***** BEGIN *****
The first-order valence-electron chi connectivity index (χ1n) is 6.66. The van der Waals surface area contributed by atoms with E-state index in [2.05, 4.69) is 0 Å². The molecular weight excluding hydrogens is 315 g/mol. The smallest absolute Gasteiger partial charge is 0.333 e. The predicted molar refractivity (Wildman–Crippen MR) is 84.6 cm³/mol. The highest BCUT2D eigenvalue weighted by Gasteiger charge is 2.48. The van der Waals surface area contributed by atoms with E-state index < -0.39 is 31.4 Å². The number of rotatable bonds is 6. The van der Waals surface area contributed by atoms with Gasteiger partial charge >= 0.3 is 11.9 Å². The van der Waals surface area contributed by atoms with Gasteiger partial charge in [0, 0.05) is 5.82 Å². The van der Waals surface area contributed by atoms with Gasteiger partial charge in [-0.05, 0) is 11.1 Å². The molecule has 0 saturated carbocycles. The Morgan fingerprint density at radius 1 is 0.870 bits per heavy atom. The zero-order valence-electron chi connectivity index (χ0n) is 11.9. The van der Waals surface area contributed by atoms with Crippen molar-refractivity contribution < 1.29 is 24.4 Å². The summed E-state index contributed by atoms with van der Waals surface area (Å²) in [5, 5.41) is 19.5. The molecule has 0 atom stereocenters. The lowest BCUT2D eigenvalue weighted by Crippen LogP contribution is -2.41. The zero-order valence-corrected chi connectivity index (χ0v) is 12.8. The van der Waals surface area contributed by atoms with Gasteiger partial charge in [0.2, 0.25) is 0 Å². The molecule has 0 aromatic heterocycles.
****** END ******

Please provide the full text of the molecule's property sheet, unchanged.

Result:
The first-order valence-electron chi connectivity index (χ1n) is 6.66. The van der Waals surface area contributed by atoms with E-state index in [2.05, 4.69) is 0 Å². The molecular weight excluding hydrogens is 315 g/mol. The smallest absolute Gasteiger partial charge is 0.333 e. The predicted molar refractivity (Wildman–Crippen MR) is 84.6 cm³/mol. The highest BCUT2D eigenvalue weighted by Gasteiger charge is 2.48. The van der Waals surface area contributed by atoms with E-state index < -0.39 is 31.4 Å². The number of rotatable bonds is 6. The van der Waals surface area contributed by atoms with Gasteiger partial charge >= 0.3 is 11.9 Å². The van der Waals surface area contributed by atoms with Gasteiger partial charge in [0, 0.05) is 5.82 Å². The van der Waals surface area contributed by atoms with Gasteiger partial charge in [-0.05, 0) is 11.1 Å². The molecule has 0 saturated carbocycles. The Morgan fingerprint density at radius 1 is 0.870 bits per heavy atom. The zero-order valence-electron chi connectivity index (χ0n) is 11.9. The van der Waals surface area contributed by atoms with Crippen molar-refractivity contribution < 1.29 is 24.4 Å². The summed E-state index contributed by atoms with van der Waals surface area (Å²) in [5, 5.41) is 19.5. The molecule has 0 atom stereocenters. The lowest BCUT2D eigenvalue weighted by Crippen LogP contribution is -2.41. The zero-order valence-corrected chi connectivity index (χ0v) is 12.8. The van der Waals surface area contributed by atoms with Gasteiger partial charge in [0.2, 0.25) is 0 Å². The molecule has 0 aromatic heterocycles.